My knees still crackle a little, but much less than before. If I drop into a deep squat and straighten up, there isn’t an awful ripping sound from my joints.

There’s no sound. Nothing.

Maybe you’re thinking, “Great, so the post-recovery period is totally smooth, no bumps, no problems.”

Nope. If that were so, I wouldn’t bother writing this post. The truth is, the post-recovery -- like the recovery itself -- is a process. I remember taking a bus from Boston to New York City for job interviews in the fall of 2009 -- a full year and a half after I quit my editing job in Hong Kong so that I could focus on healing my knees -- and my joints grumbled some on the four-hour bus ride. And they did as well after I rejoined Bloomberg and had to sit, once again, at a desk for 10 hours a day.

Around that time, there were also moments, now and then, when I felt instability in my knee joints. There were times when, descending an escalator to the subway platform at day's end, I could feel that my knees weren't 100 percent yet. Last year I had some occasional and mild burning in my knees while sitting at work (I had a little this year too, though less). I closely monitored the situation, and it never got worse. In fact, I’m pretty sure it was related to the intense cycling, because during the off-season, my knees went back to feeling 100 percent normal.

Anyway the point is simply that healing knees is a long, long process. I know no one likes to hear that, in an age of instant gratification. But I really believe it’s the right message, because it's true.

Saturday, November 9, 2013

Why It’s Good to Know If You’re Type A or Type B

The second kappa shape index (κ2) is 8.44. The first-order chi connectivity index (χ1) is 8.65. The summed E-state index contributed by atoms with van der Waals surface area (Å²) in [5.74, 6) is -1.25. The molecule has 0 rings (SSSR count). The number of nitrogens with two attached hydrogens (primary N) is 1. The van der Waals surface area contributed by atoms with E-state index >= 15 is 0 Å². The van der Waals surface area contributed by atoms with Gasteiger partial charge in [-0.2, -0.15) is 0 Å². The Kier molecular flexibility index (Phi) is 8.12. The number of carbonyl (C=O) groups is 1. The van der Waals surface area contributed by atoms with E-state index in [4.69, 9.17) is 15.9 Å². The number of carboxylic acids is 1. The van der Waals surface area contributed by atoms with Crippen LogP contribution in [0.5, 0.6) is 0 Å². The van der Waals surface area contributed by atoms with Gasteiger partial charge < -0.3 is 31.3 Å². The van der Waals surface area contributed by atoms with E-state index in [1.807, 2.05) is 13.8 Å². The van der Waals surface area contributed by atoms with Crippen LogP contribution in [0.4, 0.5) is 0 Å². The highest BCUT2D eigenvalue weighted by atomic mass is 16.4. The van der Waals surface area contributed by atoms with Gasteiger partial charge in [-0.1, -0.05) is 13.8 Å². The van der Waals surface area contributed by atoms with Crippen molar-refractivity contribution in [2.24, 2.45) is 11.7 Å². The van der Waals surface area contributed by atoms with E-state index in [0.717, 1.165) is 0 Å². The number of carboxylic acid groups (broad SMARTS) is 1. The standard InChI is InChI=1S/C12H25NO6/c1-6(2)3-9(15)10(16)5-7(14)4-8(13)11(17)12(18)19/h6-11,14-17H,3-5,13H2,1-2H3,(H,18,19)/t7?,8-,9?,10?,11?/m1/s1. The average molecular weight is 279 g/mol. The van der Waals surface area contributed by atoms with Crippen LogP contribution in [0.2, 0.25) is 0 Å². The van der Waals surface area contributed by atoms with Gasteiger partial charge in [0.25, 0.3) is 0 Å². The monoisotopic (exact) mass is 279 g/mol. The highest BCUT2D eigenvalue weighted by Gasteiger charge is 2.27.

Most of us are familiar with the two major personality types.

Type A: Intense. Ambitious. Goal-oriented. Competitive.

Type B: Laid back. Less rigid. More reflective.

I’m definitely more Type A than B (though I consider myself to be reflective and creative too, so there’s some bleed-over between the categories).

One thing I found interesting during my knee pain recovery was that knowing which “type” you are is actually useful.


Well, it suggests which kind of traps you have to be particularly careful about.

For instance, take a Type B personality. You are more likely to make one of these mistakes:

* Not faithfully sticking to the movement program, that involves slowly building intensity over many weeks, that is the best way to heal (or so I found).

* Not observing closely enough (through a knee journal or otherwise) the condition of your knees, day to day, with the aim of figuring out what they like and don’t like, and how fast to proceed with a program to heal.

The Type A personality must guard against different risks, I found out (as a mainly Type A’er).

* Always wanting to push harder, to scoop up gains faster, often with the goal of returning to a much-missed athletic lifestyle. A typical Type A comment would go like this: “My knees were definitely getting better, so on Saturday, I ran four miles, even though I haven’t run that far in eight months. Judging from the way my knees feel today, I think it was a mistake.”

Of course!

* Not being able to take a day off. Or maybe even several days off. Or admit that (for reasons that aren’t maybe even understood), your knees have suffered a setback and you need to hit the reset button. Sure, you’ve been walking two miles a day for the past month, but for now you have to reduce that to one mile for a while.

* Making knee pain recovery a joyless drudgery. I know I was occasionally guilty of this. Counting steps, taking notes -- it’s all good, but don’t forget to smell the flowers. Don’t become a prisoner of your “my plan to heal” spreadsheet.